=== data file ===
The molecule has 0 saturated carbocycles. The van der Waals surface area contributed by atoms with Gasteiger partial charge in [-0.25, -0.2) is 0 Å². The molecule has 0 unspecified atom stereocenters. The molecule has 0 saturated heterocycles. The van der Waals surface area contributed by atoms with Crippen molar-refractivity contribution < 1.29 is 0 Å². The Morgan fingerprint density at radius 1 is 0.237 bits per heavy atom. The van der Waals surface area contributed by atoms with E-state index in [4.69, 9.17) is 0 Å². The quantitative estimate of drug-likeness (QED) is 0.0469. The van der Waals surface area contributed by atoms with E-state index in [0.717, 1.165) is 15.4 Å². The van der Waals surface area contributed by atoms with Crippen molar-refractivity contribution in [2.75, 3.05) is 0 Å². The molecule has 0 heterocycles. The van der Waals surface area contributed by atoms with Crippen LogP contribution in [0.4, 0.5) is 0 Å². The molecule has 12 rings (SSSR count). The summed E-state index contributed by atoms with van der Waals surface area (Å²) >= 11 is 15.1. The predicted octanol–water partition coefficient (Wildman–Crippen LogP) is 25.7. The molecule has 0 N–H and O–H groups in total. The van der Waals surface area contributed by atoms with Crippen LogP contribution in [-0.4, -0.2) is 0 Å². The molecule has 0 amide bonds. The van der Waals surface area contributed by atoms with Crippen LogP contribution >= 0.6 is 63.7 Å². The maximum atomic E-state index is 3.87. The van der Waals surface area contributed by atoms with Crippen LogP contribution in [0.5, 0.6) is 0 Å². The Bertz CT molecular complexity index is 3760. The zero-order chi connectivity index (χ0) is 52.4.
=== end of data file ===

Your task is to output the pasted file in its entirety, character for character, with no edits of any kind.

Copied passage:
The molecule has 0 saturated carbocycles. The van der Waals surface area contributed by atoms with Gasteiger partial charge in [-0.25, -0.2) is 0 Å². The molecule has 0 unspecified atom stereocenters. The molecule has 0 saturated heterocycles. The van der Waals surface area contributed by atoms with Crippen molar-refractivity contribution < 1.29 is 0 Å². The Morgan fingerprint density at radius 1 is 0.237 bits per heavy atom. The van der Waals surface area contributed by atoms with E-state index in [4.69, 9.17) is 0 Å². The quantitative estimate of drug-likeness (QED) is 0.0469. The van der Waals surface area contributed by atoms with E-state index in [0.717, 1.165) is 15.4 Å². The van der Waals surface area contributed by atoms with Crippen molar-refractivity contribution in [2.75, 3.05) is 0 Å². The molecule has 0 heterocycles. The van der Waals surface area contributed by atoms with Crippen LogP contribution in [0.4, 0.5) is 0 Å². The molecule has 12 rings (SSSR count). The summed E-state index contributed by atoms with van der Waals surface area (Å²) >= 11 is 15.1. The predicted octanol–water partition coefficient (Wildman–Crippen LogP) is 25.7. The molecule has 0 N–H and O–H groups in total. The van der Waals surface area contributed by atoms with Crippen LogP contribution in [-0.4, -0.2) is 0 Å². The molecule has 0 amide bonds. The van der Waals surface area contributed by atoms with Crippen LogP contribution >= 0.6 is 63.7 Å². The maximum atomic E-state index is 3.87. The van der Waals surface area contributed by atoms with Crippen LogP contribution in [0.5, 0.6) is 0 Å². The Bertz CT molecular complexity index is 3760. The zero-order chi connectivity index (χ0) is 52.4.